Fryup: Cellphones for Christmas, Broadband for Everyone, Bloody stupid story of the week award...

What every cellphone user wants for Christmas; Broadband gets busy; Bloody stupid story of the week

What every cellphone user wants for Christmas

Stocking stuffers, despite what my father tells me, are all the rage these days. Baubles are being dangled in front of us, their shiny lights dazzling to behold. The tiniest cellphones in the world are on offer and each company has finally developed design cues all of its own that make these products look as tasty a range of morsels as we could hope for in the very early 21st century.

Cellphones are, I feel, the modern day equivalent of the digital watch. It's important that we observe a moment's silence here for Douglas Adams who was completely correct in his written sneer at users of digital watches with their calculators and their stop watches, an irony that seemed lost on the manufacturers.

Today we have the cellphone, overloaded with gadgets. True story: Nokia's new phones, launched

yesterday at an appalling time of the day (0730), boast an incredible array of functions: some have FM radio, some have MP3 players. One has a digital camera and one has a thermometer.

I am not joking. This is true. The 5210 comes complete with a built in thermometer that is "another fun and handy feature ... which provides users with the approximate temperature of their surroundings." Cries of "but does one place it under the tongue?" and other unprintable suggestions were heard by those standing nearest to me. The question of it having an internal antenna was also raised.

Aside from that, the range is quite stunning. GSM and GPRS, the new high-speed network at Vodafone, of course, but also music and pictures -- the 7650 has a built-in digital camera -- along with the usual games, battery and voice quality issues and the ever decreasing size.

Of course, Nokia's neighbour and arch rival Ericsson has already stolen the march on size with the T66 -- a phone so small the only way you'll know you actually own one is if it rings.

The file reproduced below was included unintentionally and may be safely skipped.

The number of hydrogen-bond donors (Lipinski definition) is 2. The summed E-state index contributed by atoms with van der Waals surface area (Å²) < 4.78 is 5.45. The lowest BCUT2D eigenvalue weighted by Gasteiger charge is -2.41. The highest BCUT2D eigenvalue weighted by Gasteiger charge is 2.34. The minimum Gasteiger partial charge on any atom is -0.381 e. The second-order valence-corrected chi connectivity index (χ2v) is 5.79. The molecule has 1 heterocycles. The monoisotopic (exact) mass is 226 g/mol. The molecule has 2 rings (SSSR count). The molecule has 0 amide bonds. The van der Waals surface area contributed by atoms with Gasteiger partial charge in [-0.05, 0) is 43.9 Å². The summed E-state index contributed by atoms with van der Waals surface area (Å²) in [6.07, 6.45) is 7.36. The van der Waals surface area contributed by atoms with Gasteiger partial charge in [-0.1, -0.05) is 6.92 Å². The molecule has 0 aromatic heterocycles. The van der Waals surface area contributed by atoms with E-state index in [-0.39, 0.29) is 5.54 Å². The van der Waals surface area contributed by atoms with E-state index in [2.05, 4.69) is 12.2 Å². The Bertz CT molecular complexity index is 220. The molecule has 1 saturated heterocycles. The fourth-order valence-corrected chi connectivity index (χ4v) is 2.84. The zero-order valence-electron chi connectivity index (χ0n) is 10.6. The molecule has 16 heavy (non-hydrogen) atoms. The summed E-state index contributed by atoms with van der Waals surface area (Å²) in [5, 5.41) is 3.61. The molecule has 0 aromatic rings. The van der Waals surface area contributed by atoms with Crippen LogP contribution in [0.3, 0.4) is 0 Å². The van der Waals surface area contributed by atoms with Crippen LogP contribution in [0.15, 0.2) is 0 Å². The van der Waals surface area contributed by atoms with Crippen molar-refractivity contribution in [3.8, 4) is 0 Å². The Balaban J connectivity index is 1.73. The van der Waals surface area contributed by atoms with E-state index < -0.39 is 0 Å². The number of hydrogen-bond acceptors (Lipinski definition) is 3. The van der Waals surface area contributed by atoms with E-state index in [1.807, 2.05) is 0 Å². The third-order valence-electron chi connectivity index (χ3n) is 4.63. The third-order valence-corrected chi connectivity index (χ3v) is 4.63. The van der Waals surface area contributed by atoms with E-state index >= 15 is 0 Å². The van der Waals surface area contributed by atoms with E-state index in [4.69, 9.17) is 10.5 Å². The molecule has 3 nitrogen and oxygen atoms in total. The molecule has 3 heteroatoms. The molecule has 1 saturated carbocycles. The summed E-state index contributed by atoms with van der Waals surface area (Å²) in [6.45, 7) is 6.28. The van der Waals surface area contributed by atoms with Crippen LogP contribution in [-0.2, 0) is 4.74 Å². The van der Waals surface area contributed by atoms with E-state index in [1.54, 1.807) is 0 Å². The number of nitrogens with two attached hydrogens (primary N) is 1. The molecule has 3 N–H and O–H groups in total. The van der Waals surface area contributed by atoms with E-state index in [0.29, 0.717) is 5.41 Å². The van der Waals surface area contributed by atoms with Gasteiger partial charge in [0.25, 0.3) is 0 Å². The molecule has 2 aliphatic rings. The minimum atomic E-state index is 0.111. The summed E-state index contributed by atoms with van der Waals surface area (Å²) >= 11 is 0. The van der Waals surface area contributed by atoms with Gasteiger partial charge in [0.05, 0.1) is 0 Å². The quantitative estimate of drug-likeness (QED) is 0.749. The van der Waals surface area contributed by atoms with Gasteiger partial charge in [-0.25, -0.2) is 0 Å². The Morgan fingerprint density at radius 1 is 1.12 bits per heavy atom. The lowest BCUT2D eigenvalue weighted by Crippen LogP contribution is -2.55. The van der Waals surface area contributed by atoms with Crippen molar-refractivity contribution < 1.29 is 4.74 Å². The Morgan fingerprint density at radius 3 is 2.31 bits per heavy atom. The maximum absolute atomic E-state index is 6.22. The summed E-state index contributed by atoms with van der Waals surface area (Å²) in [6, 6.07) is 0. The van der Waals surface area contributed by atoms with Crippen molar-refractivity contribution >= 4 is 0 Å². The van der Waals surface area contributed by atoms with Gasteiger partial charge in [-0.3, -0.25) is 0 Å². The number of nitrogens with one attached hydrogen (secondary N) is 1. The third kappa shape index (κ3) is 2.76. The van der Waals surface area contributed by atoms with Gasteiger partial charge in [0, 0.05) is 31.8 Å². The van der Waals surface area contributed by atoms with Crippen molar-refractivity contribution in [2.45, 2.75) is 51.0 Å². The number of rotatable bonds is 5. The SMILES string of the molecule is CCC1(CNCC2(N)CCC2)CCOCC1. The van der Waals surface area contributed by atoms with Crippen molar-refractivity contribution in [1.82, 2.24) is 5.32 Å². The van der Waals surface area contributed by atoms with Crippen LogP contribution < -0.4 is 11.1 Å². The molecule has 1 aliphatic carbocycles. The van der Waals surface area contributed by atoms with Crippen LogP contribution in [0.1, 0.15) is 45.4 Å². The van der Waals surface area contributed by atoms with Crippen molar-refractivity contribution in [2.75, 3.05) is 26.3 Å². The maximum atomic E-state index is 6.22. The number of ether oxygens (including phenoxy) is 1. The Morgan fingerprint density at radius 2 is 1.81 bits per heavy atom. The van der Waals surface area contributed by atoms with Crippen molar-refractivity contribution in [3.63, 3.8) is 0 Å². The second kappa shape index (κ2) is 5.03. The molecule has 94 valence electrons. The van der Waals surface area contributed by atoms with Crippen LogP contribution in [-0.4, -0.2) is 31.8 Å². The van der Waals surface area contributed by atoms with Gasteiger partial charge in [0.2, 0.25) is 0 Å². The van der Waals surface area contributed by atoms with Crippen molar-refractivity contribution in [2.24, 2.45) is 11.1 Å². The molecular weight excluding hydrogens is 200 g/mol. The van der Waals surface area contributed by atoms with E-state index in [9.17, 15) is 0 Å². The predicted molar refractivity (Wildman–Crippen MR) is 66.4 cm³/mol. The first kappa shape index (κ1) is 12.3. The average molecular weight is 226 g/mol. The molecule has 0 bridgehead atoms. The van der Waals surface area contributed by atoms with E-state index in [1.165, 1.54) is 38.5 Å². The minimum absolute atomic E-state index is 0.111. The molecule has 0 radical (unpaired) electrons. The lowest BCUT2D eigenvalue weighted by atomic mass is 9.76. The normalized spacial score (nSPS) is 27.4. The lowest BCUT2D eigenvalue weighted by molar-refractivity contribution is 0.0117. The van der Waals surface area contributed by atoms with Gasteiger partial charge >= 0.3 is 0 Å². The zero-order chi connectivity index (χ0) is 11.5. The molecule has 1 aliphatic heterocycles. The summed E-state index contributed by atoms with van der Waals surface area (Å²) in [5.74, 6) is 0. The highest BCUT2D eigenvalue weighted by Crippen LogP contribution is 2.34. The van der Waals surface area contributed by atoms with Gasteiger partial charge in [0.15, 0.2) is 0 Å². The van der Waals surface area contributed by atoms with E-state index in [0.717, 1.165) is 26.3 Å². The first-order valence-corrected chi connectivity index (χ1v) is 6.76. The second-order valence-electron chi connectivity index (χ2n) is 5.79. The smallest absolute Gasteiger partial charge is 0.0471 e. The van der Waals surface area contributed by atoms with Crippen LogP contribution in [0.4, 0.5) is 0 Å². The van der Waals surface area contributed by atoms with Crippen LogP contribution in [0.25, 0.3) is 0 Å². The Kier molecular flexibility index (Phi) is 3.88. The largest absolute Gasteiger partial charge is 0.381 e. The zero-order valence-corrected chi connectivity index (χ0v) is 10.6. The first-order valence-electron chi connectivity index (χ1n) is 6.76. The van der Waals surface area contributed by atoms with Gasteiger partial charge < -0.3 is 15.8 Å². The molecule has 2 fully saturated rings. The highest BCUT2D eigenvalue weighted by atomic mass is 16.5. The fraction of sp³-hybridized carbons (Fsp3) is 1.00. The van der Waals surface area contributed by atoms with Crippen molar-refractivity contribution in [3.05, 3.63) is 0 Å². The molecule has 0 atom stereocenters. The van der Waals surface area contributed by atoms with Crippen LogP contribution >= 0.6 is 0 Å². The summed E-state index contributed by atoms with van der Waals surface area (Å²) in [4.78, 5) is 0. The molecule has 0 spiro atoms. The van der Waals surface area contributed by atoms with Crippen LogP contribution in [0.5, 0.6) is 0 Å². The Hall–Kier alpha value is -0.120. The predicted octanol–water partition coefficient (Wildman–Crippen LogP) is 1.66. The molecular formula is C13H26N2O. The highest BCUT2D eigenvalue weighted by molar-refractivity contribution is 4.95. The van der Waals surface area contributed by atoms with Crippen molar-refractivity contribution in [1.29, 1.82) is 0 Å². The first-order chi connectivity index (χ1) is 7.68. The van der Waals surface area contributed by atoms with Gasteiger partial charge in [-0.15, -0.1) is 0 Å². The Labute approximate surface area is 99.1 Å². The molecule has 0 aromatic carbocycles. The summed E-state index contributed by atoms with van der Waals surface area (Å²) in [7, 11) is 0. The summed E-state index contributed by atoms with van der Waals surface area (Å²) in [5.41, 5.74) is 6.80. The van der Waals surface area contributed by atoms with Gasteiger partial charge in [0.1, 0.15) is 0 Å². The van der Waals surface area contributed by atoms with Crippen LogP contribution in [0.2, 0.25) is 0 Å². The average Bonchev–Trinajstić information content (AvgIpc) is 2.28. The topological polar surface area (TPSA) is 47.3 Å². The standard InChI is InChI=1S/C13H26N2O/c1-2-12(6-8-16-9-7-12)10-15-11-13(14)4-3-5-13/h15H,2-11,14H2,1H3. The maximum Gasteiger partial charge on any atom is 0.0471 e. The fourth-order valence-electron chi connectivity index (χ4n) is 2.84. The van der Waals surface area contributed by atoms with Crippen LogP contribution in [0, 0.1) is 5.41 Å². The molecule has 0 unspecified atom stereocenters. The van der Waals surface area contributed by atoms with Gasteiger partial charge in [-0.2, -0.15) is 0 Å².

Best of all, these phones are all developing their own physical characteristics far more than ever before. Most phones are bought at least in part for how they look and while Nokia has rubberised shells for its 5210 and the PlayStation controller-look for its 5510, Ericsson has its own look and feel going on with its blunt, cut off design cues. Alcatel is also off on its own path with the new 511 and a look that's different again.

Telecom's new network, of course, is CDMA-driven, and suffers a tad from having phones that can't take advantage of the upcoming upgrade to CDMA 1x, due early next year. Then it will really fly along and data users should come flocking.

It's also hamstrung somewhat by the lack of interest in CDMA from the big three cellphone names - in turn it has gone to Southeast Asia to Hitachi, Samsung and Kyocera for its phones, which are all nice enough on their own but don't as yet have the brand recognition in New Zealand.

The more the merrier, I say. Cellphones with Bluetooth (wireless communication protocol) so I can have a hands-free headset without the wires; highspeed connectivity; funky covers ... really it's all too much. I should start a list!

Now if only I could get my crusty old work phone to download the "Imperial March" properly I could set that for all my work-related calls to match the "Addams Family" I use for my father.

Nokia offers multimedia phones, Bluetooth devices - IDGNet

Ericsson's smallest ever mobile phone - IDGNet

For some reason this was the most read story this week by a mile. Don't you all have work to do or something?

Voice, Data disintegration - IDGNet

'Ping' service can test mobile phone availability - IDGNet

Of course, these things are mobile tracking devices ... it would pay not to forget that.

Handhelds give up secrets - IDGNet

Broadband gets busy

I had the chance to hear communications minister Paul Swain talk about broadband this week and he said it's become the most important issue in his portfolio. He said when the telecommunications inquiry was looking at the industry, broadband was only one of the areas that needed looking at - now it's the most important.

That's interesting because it really means it is finally dawning on people that broadband is more than simply surfing the net that much faster. On a dial-up connection, surfing is more about reading web pages, getting email, perhaps chatting online. With broadband it becomes what we all wanted it to be - interactive and multimedia. Interactive is possible because of the size of the connection and so we have online gaming where players can experience as much if not more than they do playing against the machine, but also things like telecommuting, tele-medicine, tele-education ... . Can't get that accounting teacher for your sixth form class? Hook up to a school that has one. Don't want to face the commute any more? Don't have to.